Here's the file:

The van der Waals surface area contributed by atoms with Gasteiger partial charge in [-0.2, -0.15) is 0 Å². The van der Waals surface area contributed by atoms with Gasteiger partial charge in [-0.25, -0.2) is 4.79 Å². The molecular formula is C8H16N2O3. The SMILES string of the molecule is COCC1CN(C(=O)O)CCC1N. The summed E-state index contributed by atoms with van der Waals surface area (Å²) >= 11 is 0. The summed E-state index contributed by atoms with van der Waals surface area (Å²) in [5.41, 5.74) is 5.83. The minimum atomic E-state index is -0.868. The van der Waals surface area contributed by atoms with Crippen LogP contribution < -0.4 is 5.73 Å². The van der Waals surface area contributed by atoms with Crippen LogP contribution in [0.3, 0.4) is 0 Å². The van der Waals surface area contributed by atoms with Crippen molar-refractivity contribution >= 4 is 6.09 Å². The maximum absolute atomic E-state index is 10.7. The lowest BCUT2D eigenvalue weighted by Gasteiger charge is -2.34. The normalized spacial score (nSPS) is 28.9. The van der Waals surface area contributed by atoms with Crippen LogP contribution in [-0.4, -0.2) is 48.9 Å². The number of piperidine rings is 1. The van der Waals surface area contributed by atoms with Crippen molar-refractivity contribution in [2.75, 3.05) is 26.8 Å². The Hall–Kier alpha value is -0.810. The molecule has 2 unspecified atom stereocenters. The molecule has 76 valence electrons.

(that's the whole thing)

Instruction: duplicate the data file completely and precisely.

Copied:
The van der Waals surface area contributed by atoms with Gasteiger partial charge in [-0.2, -0.15) is 0 Å². The van der Waals surface area contributed by atoms with Gasteiger partial charge in [-0.25, -0.2) is 4.79 Å². The molecular formula is C8H16N2O3. The SMILES string of the molecule is COCC1CN(C(=O)O)CCC1N. The summed E-state index contributed by atoms with van der Waals surface area (Å²) >= 11 is 0. The summed E-state index contributed by atoms with van der Waals surface area (Å²) in [5.41, 5.74) is 5.83. The minimum atomic E-state index is -0.868. The van der Waals surface area contributed by atoms with Crippen LogP contribution < -0.4 is 5.73 Å². The van der Waals surface area contributed by atoms with Crippen LogP contribution in [0.3, 0.4) is 0 Å². The van der Waals surface area contributed by atoms with Crippen molar-refractivity contribution >= 4 is 6.09 Å². The maximum absolute atomic E-state index is 10.7. The lowest BCUT2D eigenvalue weighted by Gasteiger charge is -2.34. The normalized spacial score (nSPS) is 28.9. The van der Waals surface area contributed by atoms with Crippen LogP contribution in [-0.4, -0.2) is 48.9 Å². The number of piperidine rings is 1. The van der Waals surface area contributed by atoms with Crippen molar-refractivity contribution in [2.75, 3.05) is 26.8 Å². The Hall–Kier alpha value is -0.810. The molecule has 2 unspecified atom stereocenters. The molecule has 76 valence electrons.